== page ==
FIG. 10 is a cross-sectional view of the slider bed 64. The slider bed 64 is manufactured by Brecoflex and is made of a self-lubricating polymer, such as a nylon, a polyolefin, etc, so long as the slider bed has sufficient heat resistance to withstand any frictional heat generated by the movable belt 14 passing over it. The slider bed 64 is approximately fifty-two and one-half inches long. The width along the bottom is approximately 2.676 inches. The height on the left side is approximately 1.26 inches, the width on the upper right side is approximately 0.338 inches, the height on the right side is approximately 0.979 inches and the width of the upper base portion where the movable belt 14 contacts the slider bed 64 is approximately 2.005 inches.

FIG. 11 is a schematic of the pneumatic system of both the face molding machine 10 and of another machine, the bevel molding machine 110. The pneumatic actuators displayed therein are the track roller slides 22. FIG. 11 further illustrates the pneumatic actuators 22 used to urge the track rollers 16 against the workpiece 26. Air pressure is supplied from a compressor (not shown) which is attached to the filter regulator 97. The pneumatic system is activated by a pressure switch 99. A pressure relief valve 98 is also shown attached to the pneumatic circuit. The pneumatic schematic further shows that accessories can be attached to the pneumatic line adjacent to the regulator 101.

The workpiece 26 as shown in FIG. 3 consists of medium density fiberboard material acting as a core board. Attached to an outer surface of the fiberboard material is a laminate. The laminate is attached to the fiberboard through use of a glue such as urea or polyvinyl acetate. The laminate typically consists of kraft paper treated in a phenolic resin with a melamine treated decorative paper. As shown in FIG. 3 the workpiece 26 has one surface which contacts the movable belt 14, that surface is the surface which has the decorative laminate material attached to the fiberboard material.

In operation the workpiece 26 has a substantially rectangular shape in cross-section and has one surface of the medium density fiberboard with a high pressure laminate face. The unprocessed workpiece 26 has a length of 145.5 inches, a width of 1.375 inches, and a thickness of 0.528 inches. The laminated face is a decorative face which must remain in a near perfect state so as to be marketable. However, instead of a laminated face the decorative face could be a polished metal, such as aluminum, a veneer, or any surface which must remain unmarred. The workpiece 26 surface to be machined must be held to within strict tolerances of the desired dimension. Accurate machining cuts are required so that the workpiece 26 may be mounted on other workpieces so as to assemble the desired product without displaying any imperfections on the decorative surfaces.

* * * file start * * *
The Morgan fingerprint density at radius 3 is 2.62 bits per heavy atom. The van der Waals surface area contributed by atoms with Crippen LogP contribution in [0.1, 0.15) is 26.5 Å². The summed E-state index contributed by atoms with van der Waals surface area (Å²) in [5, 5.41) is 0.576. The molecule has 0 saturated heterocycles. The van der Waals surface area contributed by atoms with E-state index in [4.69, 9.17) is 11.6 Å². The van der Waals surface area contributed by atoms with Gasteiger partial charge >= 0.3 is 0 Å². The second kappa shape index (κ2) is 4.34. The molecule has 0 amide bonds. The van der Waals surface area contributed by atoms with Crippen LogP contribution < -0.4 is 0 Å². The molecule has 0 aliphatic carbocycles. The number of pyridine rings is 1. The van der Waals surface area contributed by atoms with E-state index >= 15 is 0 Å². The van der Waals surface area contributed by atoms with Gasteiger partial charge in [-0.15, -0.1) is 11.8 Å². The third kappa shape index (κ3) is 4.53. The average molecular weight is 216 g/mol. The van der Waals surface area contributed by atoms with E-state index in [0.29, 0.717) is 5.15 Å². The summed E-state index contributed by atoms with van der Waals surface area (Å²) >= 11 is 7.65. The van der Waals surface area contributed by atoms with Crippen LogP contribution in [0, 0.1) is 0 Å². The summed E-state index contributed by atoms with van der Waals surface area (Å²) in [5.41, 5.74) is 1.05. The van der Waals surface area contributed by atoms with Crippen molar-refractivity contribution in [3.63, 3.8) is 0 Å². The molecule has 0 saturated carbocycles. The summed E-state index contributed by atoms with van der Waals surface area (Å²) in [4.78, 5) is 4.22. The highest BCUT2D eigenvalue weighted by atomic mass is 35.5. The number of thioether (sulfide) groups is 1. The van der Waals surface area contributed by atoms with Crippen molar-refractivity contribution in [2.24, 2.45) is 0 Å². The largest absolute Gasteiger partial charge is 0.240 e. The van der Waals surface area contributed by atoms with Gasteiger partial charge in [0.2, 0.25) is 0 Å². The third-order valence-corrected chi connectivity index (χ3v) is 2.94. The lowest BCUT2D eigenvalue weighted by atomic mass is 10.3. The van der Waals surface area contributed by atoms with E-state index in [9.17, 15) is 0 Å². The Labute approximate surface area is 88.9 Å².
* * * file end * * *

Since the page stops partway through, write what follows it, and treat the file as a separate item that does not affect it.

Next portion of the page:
In operation, the workpiece 26 is introduced to the face molding machine 10 as shown in FIG. 1 at the left hand side. The workpiece 26 is placed on the movable belt 14. As the movable belt 14 rotates in a clockwise direction as shown in FIG. 2 the workpiece 26 is drawn into the face molding machine 10. As shown in FIG. 3, the workpiece 26 is oriented on the movable belt 14 so that the decorative laminate surface of the workpiece 26 is in contact with the movable belt 14.

Before the workpiece 26 enters the machine, the track rollers 16 attached to the arms 20 are pneumatically actuated by the track roller slides 22 to locate and maintain the track roller 16 as close as possible to the surface of the movable belt 14. The track rollers 17 attached to lateral guide blocks 60 as shown in FIG. 4 and the track rollers 19 attached to bevel guide blocks 90 as shown in FIG. 6 are urged towards the surface of the movable belt 14 by springs 63 and 94, respectively. The pneumatic actuators are displayed in FIG. 11 as being connected with the remainder of the pneumatic circuit.